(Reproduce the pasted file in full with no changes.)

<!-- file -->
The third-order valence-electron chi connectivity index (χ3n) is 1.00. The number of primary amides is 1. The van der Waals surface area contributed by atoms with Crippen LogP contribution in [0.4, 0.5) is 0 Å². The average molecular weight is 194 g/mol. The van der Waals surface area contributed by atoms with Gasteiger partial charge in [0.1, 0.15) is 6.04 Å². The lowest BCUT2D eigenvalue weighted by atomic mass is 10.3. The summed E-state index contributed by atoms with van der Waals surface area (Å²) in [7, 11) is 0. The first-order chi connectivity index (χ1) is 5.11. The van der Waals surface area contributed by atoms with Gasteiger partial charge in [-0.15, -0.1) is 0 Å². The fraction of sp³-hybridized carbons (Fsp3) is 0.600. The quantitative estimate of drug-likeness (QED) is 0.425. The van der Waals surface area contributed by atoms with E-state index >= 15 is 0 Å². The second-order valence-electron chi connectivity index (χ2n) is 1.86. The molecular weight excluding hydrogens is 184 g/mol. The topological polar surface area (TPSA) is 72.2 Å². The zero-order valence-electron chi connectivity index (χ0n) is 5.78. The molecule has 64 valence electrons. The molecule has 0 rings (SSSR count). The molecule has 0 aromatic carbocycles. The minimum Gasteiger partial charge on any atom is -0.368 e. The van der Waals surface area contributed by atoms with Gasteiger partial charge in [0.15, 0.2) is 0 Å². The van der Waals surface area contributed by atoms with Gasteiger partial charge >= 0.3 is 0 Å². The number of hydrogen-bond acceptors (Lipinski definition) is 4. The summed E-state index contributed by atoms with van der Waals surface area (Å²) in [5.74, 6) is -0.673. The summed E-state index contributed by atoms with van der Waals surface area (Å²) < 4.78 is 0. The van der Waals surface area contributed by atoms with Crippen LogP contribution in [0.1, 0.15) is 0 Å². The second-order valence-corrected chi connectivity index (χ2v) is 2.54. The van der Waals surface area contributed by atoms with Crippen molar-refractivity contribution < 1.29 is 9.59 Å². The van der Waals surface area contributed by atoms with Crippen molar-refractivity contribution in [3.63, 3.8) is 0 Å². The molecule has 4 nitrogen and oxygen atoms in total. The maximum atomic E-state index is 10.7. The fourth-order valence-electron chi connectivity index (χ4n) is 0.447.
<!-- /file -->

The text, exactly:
The third-order valence-electron chi connectivity index (χ3n) is 1.00. The number of primary amides is 1. The van der Waals surface area contributed by atoms with Crippen LogP contribution in [0.4, 0.5) is 0 Å². The average molecular weight is 194 g/mol. The van der Waals surface area contributed by atoms with Gasteiger partial charge in [0.1, 0.15) is 6.04 Å². The lowest BCUT2D eigenvalue weighted by atomic mass is 10.3. The summed E-state index contributed by atoms with van der Waals surface area (Å²) in [7, 11) is 0. The first-order chi connectivity index (χ1) is 5.11. The van der Waals surface area contributed by atoms with Gasteiger partial charge in [-0.15, -0.1) is 0 Å². The fraction of sp³-hybridized carbons (Fsp3) is 0.600. The quantitative estimate of drug-likeness (QED) is 0.425. The van der Waals surface area contributed by atoms with E-state index >= 15 is 0 Å². The second-order valence-electron chi connectivity index (χ2n) is 1.86. The molecular weight excluding hydrogens is 184 g/mol. The topological polar surface area (TPSA) is 72.2 Å². The zero-order valence-electron chi connectivity index (χ0n) is 5.78. The molecule has 64 valence electrons. The molecule has 0 rings (SSSR count). The molecule has 0 aromatic carbocycles. The minimum Gasteiger partial charge on any atom is -0.368 e. The van der Waals surface area contributed by atoms with Gasteiger partial charge in [0.15, 0.2) is 0 Å². The van der Waals surface area contributed by atoms with Gasteiger partial charge >= 0.3 is 0 Å². The number of hydrogen-bond acceptors (Lipinski definition) is 4. The summed E-state index contributed by atoms with van der Waals surface area (Å²) in [5.74, 6) is -0.673. The summed E-state index contributed by atoms with van der Waals surface area (Å²) < 4.78 is 0. The van der Waals surface area contributed by atoms with Crippen LogP contribution in [0.1, 0.15) is 0 Å². The second-order valence-corrected chi connectivity index (χ2v) is 2.54. The van der Waals surface area contributed by atoms with Crippen molar-refractivity contribution < 1.29 is 9.59 Å². The van der Waals surface area contributed by atoms with Crippen molar-refractivity contribution in [3.63, 3.8) is 0 Å². The molecule has 4 nitrogen and oxygen atoms in total. The maximum atomic E-state index is 10.7. The fourth-order valence-electron chi connectivity index (χ4n) is 0.447.